Jerry Brown proposes billions in cuts. Are Californians getting his message?
With California's budget shortfall soaring, Gov. Jerry Brown (D) proposes broad, painful cuts for state workers and programs. Without new taxes, he warns voters, the cuts will be even worse.
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“The governor has proposed that the legislature fund a $1 billion rainy day fund, but we think it's raining now, and some funds should be used to backfill welfare-to-work programs,” says Ron Coleman, statewide policy analyst for the California Immigrant Policy Center. “Doing this now is antithetical to the recovery that the state needs to get out of this fiscal mess. Historically, California has come back by putting people back to work.”Skip to next paragraph
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People are not taking the news of Brown’s proposals sitting down.
Rallies by several health and human services advocate organizations organized under the Health and Human Services Network of California (HHSNC) are taking place in Riverside, Los Angeles, Fresno, San Jose, and Sacramento.
“The cuts in the revised budget boil down to stark decisions: giving an easy ride to corporations rather than supporting California’s families,” said Vanessa Aramayo, executive director of California Partnership and a leader of HHSNC, in a statement.
“After three years and $15 billion in cuts to vital social programs, it is unconscionable to allow California’s social safety net to be further dismantled at a time when our families need it most.”
The technique of proposing drastic and impossible cuts in an effort to restore funding – in this case tax revenues – is an old one, says Villanova University political science professor John Johannes, in an e-mail.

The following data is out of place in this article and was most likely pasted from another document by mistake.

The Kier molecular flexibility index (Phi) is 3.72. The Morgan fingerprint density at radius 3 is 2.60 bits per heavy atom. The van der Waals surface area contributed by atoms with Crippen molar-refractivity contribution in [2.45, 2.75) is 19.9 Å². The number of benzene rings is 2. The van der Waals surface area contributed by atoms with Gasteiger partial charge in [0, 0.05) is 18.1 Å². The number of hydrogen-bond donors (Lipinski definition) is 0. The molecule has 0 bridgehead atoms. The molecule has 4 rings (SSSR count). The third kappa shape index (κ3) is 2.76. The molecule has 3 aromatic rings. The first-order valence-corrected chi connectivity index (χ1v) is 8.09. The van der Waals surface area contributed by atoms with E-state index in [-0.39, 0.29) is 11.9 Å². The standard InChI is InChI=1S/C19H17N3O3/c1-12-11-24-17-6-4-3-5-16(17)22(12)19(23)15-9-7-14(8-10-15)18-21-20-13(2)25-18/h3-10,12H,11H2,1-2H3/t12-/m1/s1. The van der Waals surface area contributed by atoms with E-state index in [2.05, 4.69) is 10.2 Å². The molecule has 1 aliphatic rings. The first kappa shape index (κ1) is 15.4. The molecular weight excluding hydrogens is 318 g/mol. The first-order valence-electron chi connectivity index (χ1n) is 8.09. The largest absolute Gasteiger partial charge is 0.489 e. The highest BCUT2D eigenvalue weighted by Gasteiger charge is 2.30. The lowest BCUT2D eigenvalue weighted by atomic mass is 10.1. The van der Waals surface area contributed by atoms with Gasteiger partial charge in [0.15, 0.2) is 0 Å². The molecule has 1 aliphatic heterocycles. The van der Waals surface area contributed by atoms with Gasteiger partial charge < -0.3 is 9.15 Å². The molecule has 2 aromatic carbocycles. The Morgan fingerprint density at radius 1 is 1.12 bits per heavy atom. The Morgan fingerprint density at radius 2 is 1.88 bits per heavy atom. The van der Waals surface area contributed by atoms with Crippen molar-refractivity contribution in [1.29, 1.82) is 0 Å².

“The problem in California is the same as it is and has been throughout the world, and certainly in the US,” he says. “Individuals, businesses, governments – everyone – has been living beyond their means for so long, ignoring the consequences, and kicking the can down the road for future generations. There is no simple or easy solution. It is time to pay the piper.”
However transparent Brown’s maneuver, polls show all the furor might actually drive acceptance of Brown’s tax proposal on the November ballot. Brown wants to combine a four-year, quarter-cent-per dollar increase in state sales tax with a seven-year surtax of 1 to 3 percent on Californians making more than $250,000. A recent Public Policy Institute of California poll showed 54 percent of Californians support the measure.
The question is how the public responds to the current cuts.
“The governor is probably hoping that the unpleasant news about looming budget cuts will boost support for tax increases. Maybe, but there is another scenario,” says Jack Pitney, professor of government at Claremont McKenna College.
“California voters might decide that sending more tax money to Sacramento is like investing in JP Morgan.”
IN PICTURES: Jerry Brown through the years